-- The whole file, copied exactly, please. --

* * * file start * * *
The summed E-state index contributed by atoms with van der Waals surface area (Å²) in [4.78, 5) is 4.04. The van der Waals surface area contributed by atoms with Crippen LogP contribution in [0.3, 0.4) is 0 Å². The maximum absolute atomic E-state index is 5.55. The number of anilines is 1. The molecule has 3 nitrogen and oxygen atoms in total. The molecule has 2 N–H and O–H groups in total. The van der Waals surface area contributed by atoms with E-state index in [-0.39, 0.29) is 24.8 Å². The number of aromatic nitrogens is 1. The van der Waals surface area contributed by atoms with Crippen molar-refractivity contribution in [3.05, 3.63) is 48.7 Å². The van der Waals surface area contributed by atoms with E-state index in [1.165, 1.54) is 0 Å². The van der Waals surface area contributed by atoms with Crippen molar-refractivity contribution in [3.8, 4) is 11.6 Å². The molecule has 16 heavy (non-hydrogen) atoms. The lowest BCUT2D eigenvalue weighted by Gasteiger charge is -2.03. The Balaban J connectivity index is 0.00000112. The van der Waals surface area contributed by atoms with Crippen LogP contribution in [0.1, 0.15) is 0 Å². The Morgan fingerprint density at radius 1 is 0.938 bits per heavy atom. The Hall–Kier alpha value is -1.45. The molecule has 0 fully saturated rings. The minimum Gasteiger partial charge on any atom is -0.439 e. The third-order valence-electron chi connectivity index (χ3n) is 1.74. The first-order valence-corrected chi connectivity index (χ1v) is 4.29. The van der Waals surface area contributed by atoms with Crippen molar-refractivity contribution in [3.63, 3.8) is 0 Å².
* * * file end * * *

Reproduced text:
The summed E-state index contributed by atoms with van der Waals surface area (Å²) in [4.78, 5) is 4.04. The van der Waals surface area contributed by atoms with Crippen LogP contribution in [0.3, 0.4) is 0 Å². The maximum absolute atomic E-state index is 5.55. The number of anilines is 1. The molecule has 3 nitrogen and oxygen atoms in total. The molecule has 2 N–H and O–H groups in total. The van der Waals surface area contributed by atoms with E-state index in [-0.39, 0.29) is 24.8 Å². The number of aromatic nitrogens is 1. The van der Waals surface area contributed by atoms with Crippen molar-refractivity contribution in [3.05, 3.63) is 48.7 Å². The van der Waals surface area contributed by atoms with E-state index in [1.165, 1.54) is 0 Å². The van der Waals surface area contributed by atoms with Crippen molar-refractivity contribution in [3.8, 4) is 11.6 Å². The molecule has 16 heavy (non-hydrogen) atoms. The lowest BCUT2D eigenvalue weighted by Gasteiger charge is -2.03. The Balaban J connectivity index is 0.00000112. The van der Waals surface area contributed by atoms with Crippen LogP contribution in [0.1, 0.15) is 0 Å². The Morgan fingerprint density at radius 1 is 0.938 bits per heavy atom. The Hall–Kier alpha value is -1.45. The molecule has 0 fully saturated rings. The minimum Gasteiger partial charge on any atom is -0.439 e. The third-order valence-electron chi connectivity index (χ3n) is 1.74. The first-order valence-corrected chi connectivity index (χ1v) is 4.29. The van der Waals surface area contributed by atoms with Crippen molar-refractivity contribution in [3.63, 3.8) is 0 Å².